There is no scientific evidence supporting the idea that weighted eye masks improve sleep. However, the weight of a mask can theoretically stimulate the vagus nerve, says Aug, which can make you feel relaxed and tired. This may make them suited for yoga or meditation before bed.

“Based on my clinical experience, I don't think weighted eye masks are for everyone, but they may benefit some people,” says Yishan Xu, PhD, a sleep specialist at Mind & Body Garden Psychology Inc. in Los Altos, CA. The darkness created by the weighted eye masks can help users fall asleep, she says, adding that some people find weighted eye masks relaxing, but this has to be determined by personal preference because of the lack of research.

Should you try a weighted eye mask?

Sleep and mental health are important, so if you feel that weighted eye masks are helpful, then you have to weigh the risks and benefits, says Tooley. Still, she suggests using the masks for meditation, after yoga, for a nap, or before falling asleep to wind down, rather than sleeping in a weighted eye mask all night. She said she would not recommend using them for “prolonged, overnight exposure.”

“The longer the pressure is on the eyes, the greater the potential risks, so overnight use could be more risky than short term use,” adds Aug.

What else can I use to relax at night?

Person laying in bed under covers with pillow under head.
Credit: Reviewed / Betsey Goldwasser

Using weighted blankets to feel calmer is backed by research and they’re safe to use for sleeping.

If light is the issue, weighted eye masks aren’t your only option for a blackout sleep experience. The safest type of sleep mask is those with contours that prevent pressure on your eyes, says Tooley, though it’s important to keep any sleep mask clean to avoid potential eye infections. The best sleep mask we’ve tested is the Mzoo Sleep Eye Mask, which is contoured to create a bubble over your eyeballs so they feel no pressure at all, while providing a full blackout experience.

If you like the idea of weight on yourself, you can try giving your whole body a hug with a weighted blanket. There is evidence supporting weighted blankets for relaxation, Xu says, but it’s not clear if they improve sleep. If you want to give it a shot, at least you can do so knowing a blanket won’t adversely impact your eyes. Here at Reviewed, we love Gravity’s weighted blankets and also recommend Baloo Living for a high-quality weighted blanket if you prefer cotton to synthetic materials.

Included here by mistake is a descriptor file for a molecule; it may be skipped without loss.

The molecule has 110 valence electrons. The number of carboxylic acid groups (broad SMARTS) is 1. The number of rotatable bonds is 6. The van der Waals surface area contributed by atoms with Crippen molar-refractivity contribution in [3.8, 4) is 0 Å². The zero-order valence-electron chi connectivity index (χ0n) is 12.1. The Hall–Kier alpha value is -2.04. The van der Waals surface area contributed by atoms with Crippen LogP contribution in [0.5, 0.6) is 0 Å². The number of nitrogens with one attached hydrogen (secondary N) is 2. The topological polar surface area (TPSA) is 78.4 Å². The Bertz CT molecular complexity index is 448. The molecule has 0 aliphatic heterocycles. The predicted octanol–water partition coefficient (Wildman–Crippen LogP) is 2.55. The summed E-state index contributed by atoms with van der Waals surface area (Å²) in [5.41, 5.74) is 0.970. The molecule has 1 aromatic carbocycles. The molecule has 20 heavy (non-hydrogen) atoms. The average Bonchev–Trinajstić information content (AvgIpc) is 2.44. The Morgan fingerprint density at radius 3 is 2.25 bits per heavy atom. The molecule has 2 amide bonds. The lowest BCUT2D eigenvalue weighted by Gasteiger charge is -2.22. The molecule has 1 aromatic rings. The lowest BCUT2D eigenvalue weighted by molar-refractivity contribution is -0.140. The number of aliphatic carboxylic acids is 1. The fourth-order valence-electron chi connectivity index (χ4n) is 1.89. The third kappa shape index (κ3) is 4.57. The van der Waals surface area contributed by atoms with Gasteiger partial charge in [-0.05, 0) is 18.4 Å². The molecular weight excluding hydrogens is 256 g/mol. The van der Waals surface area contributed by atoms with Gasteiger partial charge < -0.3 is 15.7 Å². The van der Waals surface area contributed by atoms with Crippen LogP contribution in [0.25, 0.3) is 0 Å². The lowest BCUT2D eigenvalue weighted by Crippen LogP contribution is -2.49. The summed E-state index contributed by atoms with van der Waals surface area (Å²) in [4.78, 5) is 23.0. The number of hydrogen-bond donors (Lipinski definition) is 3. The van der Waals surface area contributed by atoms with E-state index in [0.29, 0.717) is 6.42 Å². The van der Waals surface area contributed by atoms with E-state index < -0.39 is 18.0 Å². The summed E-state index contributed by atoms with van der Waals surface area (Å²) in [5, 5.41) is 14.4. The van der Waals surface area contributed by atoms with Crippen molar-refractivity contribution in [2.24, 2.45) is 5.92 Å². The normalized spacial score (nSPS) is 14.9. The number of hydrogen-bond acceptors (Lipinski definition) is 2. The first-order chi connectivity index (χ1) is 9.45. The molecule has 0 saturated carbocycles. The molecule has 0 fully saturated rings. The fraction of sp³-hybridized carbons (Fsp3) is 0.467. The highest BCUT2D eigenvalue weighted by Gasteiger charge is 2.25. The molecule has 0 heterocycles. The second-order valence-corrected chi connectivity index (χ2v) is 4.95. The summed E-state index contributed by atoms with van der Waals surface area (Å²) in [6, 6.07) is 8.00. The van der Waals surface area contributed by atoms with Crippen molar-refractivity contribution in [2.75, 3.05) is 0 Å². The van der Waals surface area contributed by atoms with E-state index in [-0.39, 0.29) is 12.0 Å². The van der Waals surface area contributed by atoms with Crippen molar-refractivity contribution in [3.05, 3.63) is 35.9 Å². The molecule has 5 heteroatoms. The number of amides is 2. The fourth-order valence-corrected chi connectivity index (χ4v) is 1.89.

Sound machines or earplugs could be useful methods for feeling calmer at night, suggests Xu, because they block out stimulating noises that might keep you up or rouse you mid-sleep.

Additionally, integrating meditation into your evening routine may relax you before bed.

What if I really want to sleep in a weighted eye mask?

Person laying on mattress with weighted eye mask on over face.
Credit: Reviewed / Jon Chan

Experts we spoke with suggested using weighted masks for meditation rather than sleeping in them overnight.

If you still want to try a weighted eye mask overnight, Aug recommends scheduling a check-up with an ophthalmologist to make sure you aren’t at risk for any eye problems that could be exacerbated by such a mask.

Some weighted eye masks, such as the highly rated Yfong Sleep Mask, are contoured to provide space directly over your eyes. This is intended to prevent weight on the actual eyes while still creating pressure on your face. Yfong’s mask weighs just over a quarter pound, but customers say it provides the weight they crave while keeping their eyes safe.

“The weight of it is really nice,” writes one customer who gave it 5 stars. “It’s weighted only in the areas you would want the weight—sinus areas, headache areas, temples.”

Sleep mask company Manta also offers a weighted mask. Although the company says it puts zero pressure on eyes, it advertises the mask as most comfortable for back sleepers (which, based on our experience with the non-weighted Manta Pro sleep mask, we’d agree to steer clear if you’re a side or stomach sleeper).

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Prices were accurate at the time this article was published but may change over time.